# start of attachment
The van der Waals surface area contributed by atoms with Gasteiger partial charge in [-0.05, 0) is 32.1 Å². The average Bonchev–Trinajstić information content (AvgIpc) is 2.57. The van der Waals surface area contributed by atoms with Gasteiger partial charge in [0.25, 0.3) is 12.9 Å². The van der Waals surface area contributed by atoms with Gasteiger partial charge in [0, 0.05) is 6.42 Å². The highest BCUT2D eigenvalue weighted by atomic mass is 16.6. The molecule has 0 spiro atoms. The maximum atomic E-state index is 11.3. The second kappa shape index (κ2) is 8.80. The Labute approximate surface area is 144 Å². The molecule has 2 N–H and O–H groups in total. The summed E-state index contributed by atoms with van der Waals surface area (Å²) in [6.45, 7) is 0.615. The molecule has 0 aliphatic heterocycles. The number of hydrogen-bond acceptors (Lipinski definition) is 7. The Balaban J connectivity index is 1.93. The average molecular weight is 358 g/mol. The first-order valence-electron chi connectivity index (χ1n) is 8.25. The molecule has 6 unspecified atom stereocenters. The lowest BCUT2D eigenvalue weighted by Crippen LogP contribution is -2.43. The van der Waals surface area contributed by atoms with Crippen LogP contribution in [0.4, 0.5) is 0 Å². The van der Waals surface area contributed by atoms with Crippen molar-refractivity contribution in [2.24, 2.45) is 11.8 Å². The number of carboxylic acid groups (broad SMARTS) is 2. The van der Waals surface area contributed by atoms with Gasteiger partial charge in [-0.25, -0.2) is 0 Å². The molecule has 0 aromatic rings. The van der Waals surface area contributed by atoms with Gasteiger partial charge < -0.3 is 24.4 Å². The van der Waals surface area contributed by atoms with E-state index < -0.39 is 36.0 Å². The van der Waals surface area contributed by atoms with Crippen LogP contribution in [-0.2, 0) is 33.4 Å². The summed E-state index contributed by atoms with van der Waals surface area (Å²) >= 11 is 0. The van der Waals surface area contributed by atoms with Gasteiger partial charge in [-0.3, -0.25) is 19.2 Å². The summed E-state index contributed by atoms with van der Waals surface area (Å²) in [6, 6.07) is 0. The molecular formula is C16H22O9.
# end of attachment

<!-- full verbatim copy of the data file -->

The van der Waals surface area contributed by atoms with Gasteiger partial charge in [-0.05, 0) is 32.1 Å². The average Bonchev–Trinajstić information content (AvgIpc) is 2.57. The van der Waals surface area contributed by atoms with Gasteiger partial charge in [0.25, 0.3) is 12.9 Å². The van der Waals surface area contributed by atoms with Gasteiger partial charge in [0, 0.05) is 6.42 Å². The highest BCUT2D eigenvalue weighted by atomic mass is 16.6. The molecule has 0 spiro atoms. The maximum atomic E-state index is 11.3. The second kappa shape index (κ2) is 8.80. The Labute approximate surface area is 144 Å². The molecule has 2 N–H and O–H groups in total. The summed E-state index contributed by atoms with van der Waals surface area (Å²) in [6.45, 7) is 0.615. The molecule has 0 aliphatic heterocycles. The number of hydrogen-bond acceptors (Lipinski definition) is 7. The Balaban J connectivity index is 1.93. The average molecular weight is 358 g/mol. The first-order valence-electron chi connectivity index (χ1n) is 8.25. The molecule has 6 unspecified atom stereocenters. The lowest BCUT2D eigenvalue weighted by Crippen LogP contribution is -2.43. The van der Waals surface area contributed by atoms with Crippen LogP contribution in [0.4, 0.5) is 0 Å². The van der Waals surface area contributed by atoms with Crippen molar-refractivity contribution in [2.24, 2.45) is 11.8 Å². The number of carboxylic acid groups (broad SMARTS) is 2. The van der Waals surface area contributed by atoms with Gasteiger partial charge in [-0.25, -0.2) is 0 Å². The molecule has 0 aromatic rings. The van der Waals surface area contributed by atoms with Gasteiger partial charge < -0.3 is 24.4 Å². The van der Waals surface area contributed by atoms with E-state index < -0.39 is 36.0 Å². The van der Waals surface area contributed by atoms with Crippen LogP contribution in [-0.2, 0) is 33.4 Å². The summed E-state index contributed by atoms with van der Waals surface area (Å²) >= 11 is 0. The van der Waals surface area contributed by atoms with Gasteiger partial charge in [-0.3, -0.25) is 19.2 Å². The summed E-state index contributed by atoms with van der Waals surface area (Å²) in [6, 6.07) is 0. The molecular formula is C16H22O9.